Sunday, April 21, 2013

Dekho Sessions at the Sea Lounge...

This was taken on Anandita's phone by her in house photographer Kanti, who is from Jharkhand.... our life would come to an absolute standstill without her!!!
This appeared in Mumbai Mirror...
                         Dating games in the city…
Thirty odd years ago, nobody went on dates-dates. Sounds absurd ?But it’s true! Dates happened in Archie and Veronica comics. Dates were viewed as dodgy boy-girl outings invented by wicked Americans ,and specifically designed to corrupt the world. Well…. here comes the shocker. In most cities of 21st century India ( including Mumbai, let me tell you),  dating remains a pretty shady, clandestine practice indulged in only by the very daring. Parents do not approve! Society does not endorse! Paradoxical… but there it is. Which is why students still lie when they join dubious ‘tuition classes’ or bunk lectures just to hang out with ardent partners . Poor kids. They really don’t have a choice! Their parents won’t ‘allow’ them to go out or bring a girlfriend / boyfriend home.  And even those progressive parents who sensibly refuse to play ostrich remain stubbornly unreceptive  when it comes to daughters. I have heard mothers of  hulking big fellows announce in crowded elevators, “ I don’t mind if  my son goes out at night… but, my daughter? No way! Who’ll marry her if she’s seen here and there, with this fellow and that fellow? We have to guard our daughter’s reputation…. or else, zero future!”
It was ditto-ditto when I was growing up. The only ‘dates’ that were deemed kosher were those set up by parents, that too, strictly after the official ‘dekho’ session . That is, after a potential alliance had been fixed and the girl was on the “ seen and approved”  list of candidates. Once there was a basic understanding in place between the two sets of  parents, the children were allowed to go on a weird , supervised ‘date’, generally to the Sea Lounge, and strictly during daylight hours. Girls were advised to wear sarees( no sleeveless cholis, please) and tie up long hair ( “only chudails have loose hair”).Strictly,afternoon tea . Never dinner. Sweet. As if one can’t do by day what one does when the lights are switched off. But such was the protocol. And that’s how it remains. ‘Sea Lounge’ is still the preferred (some say, lucky too!) venue, with the romantic window seats permanently booked. Over sev puri and cold coffee ( standardized ‘dekho’ menu), with a chaperone seated two tables away, a boy and girl are expected to make one of the most critical decisions of their lives, preferably in under one hour. Mind you, such decisions were (and are) indeed taken in good faith.  Countless marriages thus sealed over sev-puri, have survived , even thrived in this cruel city of ours.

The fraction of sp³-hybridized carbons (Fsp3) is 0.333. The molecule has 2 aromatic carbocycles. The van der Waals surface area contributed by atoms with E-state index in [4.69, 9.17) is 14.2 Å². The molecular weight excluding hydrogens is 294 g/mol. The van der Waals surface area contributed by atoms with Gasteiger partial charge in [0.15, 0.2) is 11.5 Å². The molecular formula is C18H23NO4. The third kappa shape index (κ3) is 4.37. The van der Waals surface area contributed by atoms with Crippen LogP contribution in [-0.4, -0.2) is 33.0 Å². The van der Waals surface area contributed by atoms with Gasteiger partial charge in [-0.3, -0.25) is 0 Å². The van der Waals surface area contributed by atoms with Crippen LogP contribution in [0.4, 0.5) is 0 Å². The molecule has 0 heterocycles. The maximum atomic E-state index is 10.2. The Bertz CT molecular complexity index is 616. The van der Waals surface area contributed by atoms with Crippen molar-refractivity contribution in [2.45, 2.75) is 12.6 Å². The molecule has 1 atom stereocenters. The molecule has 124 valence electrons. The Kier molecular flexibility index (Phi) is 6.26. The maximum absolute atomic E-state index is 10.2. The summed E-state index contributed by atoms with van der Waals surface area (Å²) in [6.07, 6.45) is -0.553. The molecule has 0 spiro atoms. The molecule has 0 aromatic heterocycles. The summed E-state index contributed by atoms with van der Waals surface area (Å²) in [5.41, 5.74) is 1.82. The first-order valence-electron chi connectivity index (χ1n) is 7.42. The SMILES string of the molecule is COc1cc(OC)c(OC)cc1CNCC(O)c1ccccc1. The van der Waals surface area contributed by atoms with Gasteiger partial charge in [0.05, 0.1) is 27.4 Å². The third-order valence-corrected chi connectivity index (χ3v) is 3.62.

The script has hardly changed. Each time I go to Sea Lounge, I look around and spot at least three ‘Dekho’ sessions in full flow. I talk to young friends of my daughters and they tell me they’re fine with it. “After all, our parents know us best.” And dating? Don’t these youngsters long to break a few rules, hang out with thoroughly inappropriate companions… and anger their folks? Disappointingly enough, not! Most families want to stick to the old rules. And horror of horrors, so do their children.Romantic dates? Runaway shaadis? No way. The guys wouldn’t know where to begin.And the girls are confused. They ask, “ But… what does one do on a proper date? How do I dress? Where do we go ?” These are genuine issues. Does a dosa-date qualify? Would a coffee at ‘Starbucks’ add up to a bonafide date? What about an Ayub’s roll after a multiplex movie? Or a post-dinner Sea Link drive followed by a gelato? Trekking over the weekend? Extreme sports? A cupcake date? Coffee Bean and Tea Leaf  moments?Ooof. There has to be a solution. I’d say, any outing that has a  romantic underpinning to it qualifies as a date. Couples hold hands on dates. Couples kiss. And that’s just for starters. Parents need to wake up and smell that latte. The more you intimidate and suppress your children, the worse the problem becomes. I have seen more engagements go kaput ( yes, even after all the screening and scrutiny by marriage brokers, well meaning aunts and other agents) where the parents have tried to ‘protect’ their children against the evils of dating .